Therefore, workflow—as both an idea and an ideal—extends beyond technology; it informs the way movies are made. Steven Soderbergh—himself something of a workflow guru—has repeatedly made the argument that his current style owes as much to digital workflow as it does to the distinctive aesthetics of digital imaging. I spoke with Soderbergh recently (the full interview will be published on this site), and he brought up a scene in his new film, Side Effects, which introduces the character played by Jude Law.
While Soderbergh’s earliest films were edited only after production had finished, the workflow of digital shooting allows for rough cuts to be completed in the middle of a shoot. As a result, Soderbergh realized that Law’s introductory scene was different tonally from the character’s scenes from later on in the film—a quality that wouldn’t have been noticed from watching disconnected dailies of the sequence. The scene was rewritten and reshot. Soderbergh described this process—where the line between decisions made in production and decisions made in editing is blurred—as “strategic reshooting.”
One of the biggest problems facing film criticism and film culture is that that there is often very little relationship between how movies are written about and how they’re actually made. Film is a medium that is inextricably linked to technology, but the language we use to talk about and evaluate films is by-and-large the language of antique or dying technologies or of environments (such as the old studio system, with its clear divisions of filmmaking labor) that no longer exist. While much of the old critical / cinephilic vocabulary—mise en scène, montage, etc.—still works, it's often not enough.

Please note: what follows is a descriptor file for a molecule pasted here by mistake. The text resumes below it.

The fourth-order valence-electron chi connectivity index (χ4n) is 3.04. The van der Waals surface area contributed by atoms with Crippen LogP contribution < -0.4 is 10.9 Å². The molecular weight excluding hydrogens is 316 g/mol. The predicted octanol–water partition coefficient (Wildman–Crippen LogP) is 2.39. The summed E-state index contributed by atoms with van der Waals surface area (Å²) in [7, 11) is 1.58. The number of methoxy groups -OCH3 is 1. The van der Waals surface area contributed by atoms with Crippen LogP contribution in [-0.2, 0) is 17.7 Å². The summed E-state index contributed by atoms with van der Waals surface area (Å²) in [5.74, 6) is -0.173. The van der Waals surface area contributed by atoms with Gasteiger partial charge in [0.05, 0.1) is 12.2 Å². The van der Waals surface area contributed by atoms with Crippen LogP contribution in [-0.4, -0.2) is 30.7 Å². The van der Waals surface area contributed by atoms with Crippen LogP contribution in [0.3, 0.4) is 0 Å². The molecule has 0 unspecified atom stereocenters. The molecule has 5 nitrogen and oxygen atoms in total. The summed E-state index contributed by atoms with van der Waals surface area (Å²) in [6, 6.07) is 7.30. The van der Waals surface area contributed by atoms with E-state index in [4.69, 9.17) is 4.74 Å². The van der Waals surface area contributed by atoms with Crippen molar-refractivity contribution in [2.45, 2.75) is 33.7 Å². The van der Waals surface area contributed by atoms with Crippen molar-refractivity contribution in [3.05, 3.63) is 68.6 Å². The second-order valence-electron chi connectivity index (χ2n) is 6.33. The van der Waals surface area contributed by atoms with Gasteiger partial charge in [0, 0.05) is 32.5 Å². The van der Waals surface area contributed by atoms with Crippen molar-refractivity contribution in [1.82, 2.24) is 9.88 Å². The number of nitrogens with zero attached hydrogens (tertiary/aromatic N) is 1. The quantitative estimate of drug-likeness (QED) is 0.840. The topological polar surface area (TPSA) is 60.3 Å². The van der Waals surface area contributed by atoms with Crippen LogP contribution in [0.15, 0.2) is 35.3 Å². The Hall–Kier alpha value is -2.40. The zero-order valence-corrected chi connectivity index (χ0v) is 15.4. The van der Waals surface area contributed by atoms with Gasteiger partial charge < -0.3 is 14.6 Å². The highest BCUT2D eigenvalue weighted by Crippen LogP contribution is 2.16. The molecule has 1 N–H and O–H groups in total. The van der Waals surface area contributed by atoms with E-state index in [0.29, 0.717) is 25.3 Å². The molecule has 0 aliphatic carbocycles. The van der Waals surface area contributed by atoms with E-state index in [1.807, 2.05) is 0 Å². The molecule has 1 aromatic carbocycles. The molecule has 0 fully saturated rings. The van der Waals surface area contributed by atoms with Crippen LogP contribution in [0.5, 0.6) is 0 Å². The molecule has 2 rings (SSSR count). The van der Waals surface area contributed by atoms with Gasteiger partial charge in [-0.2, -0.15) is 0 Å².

It’s clear that the concept of workflow—and the creative environment it allows—is important. It's also clear that the switch to imaging and editing within a digital rather than a physical space has had a pronounced impact on film style. However, whether workflow is important to film culture—that is, whether it's one of those things that we should be talking about but aren't—is an altogether different question.